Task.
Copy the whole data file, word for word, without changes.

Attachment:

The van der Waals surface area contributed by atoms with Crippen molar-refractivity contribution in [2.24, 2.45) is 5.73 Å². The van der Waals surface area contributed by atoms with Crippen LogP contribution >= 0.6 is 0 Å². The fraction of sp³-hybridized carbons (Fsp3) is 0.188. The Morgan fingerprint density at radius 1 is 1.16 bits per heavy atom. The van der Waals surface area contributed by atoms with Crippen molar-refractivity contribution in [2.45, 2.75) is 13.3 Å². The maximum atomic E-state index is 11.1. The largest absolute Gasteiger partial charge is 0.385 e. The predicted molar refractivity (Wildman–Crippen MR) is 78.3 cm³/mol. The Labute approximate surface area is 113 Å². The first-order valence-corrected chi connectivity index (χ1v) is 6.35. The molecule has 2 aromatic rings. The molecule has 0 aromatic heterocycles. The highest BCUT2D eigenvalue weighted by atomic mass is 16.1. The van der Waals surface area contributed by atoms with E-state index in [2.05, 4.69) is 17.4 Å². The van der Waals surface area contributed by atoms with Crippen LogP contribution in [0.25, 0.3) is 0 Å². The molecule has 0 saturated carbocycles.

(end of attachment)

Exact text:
The van der Waals surface area contributed by atoms with Crippen molar-refractivity contribution in [2.24, 2.45) is 5.73 Å². The van der Waals surface area contributed by atoms with Crippen LogP contribution >= 0.6 is 0 Å². The fraction of sp³-hybridized carbons (Fsp3) is 0.188. The Morgan fingerprint density at radius 1 is 1.16 bits per heavy atom. The van der Waals surface area contributed by atoms with Crippen molar-refractivity contribution in [2.45, 2.75) is 13.3 Å². The maximum atomic E-state index is 11.1. The largest absolute Gasteiger partial charge is 0.385 e. The predicted molar refractivity (Wildman–Crippen MR) is 78.3 cm³/mol. The Labute approximate surface area is 113 Å². The first-order valence-corrected chi connectivity index (χ1v) is 6.35. The molecule has 2 aromatic rings. The molecule has 0 aromatic heterocycles. The highest BCUT2D eigenvalue weighted by atomic mass is 16.1. The van der Waals surface area contributed by atoms with E-state index in [2.05, 4.69) is 17.4 Å². The van der Waals surface area contributed by atoms with Crippen LogP contribution in [0.25, 0.3) is 0 Å². The molecule has 0 saturated carbocycles.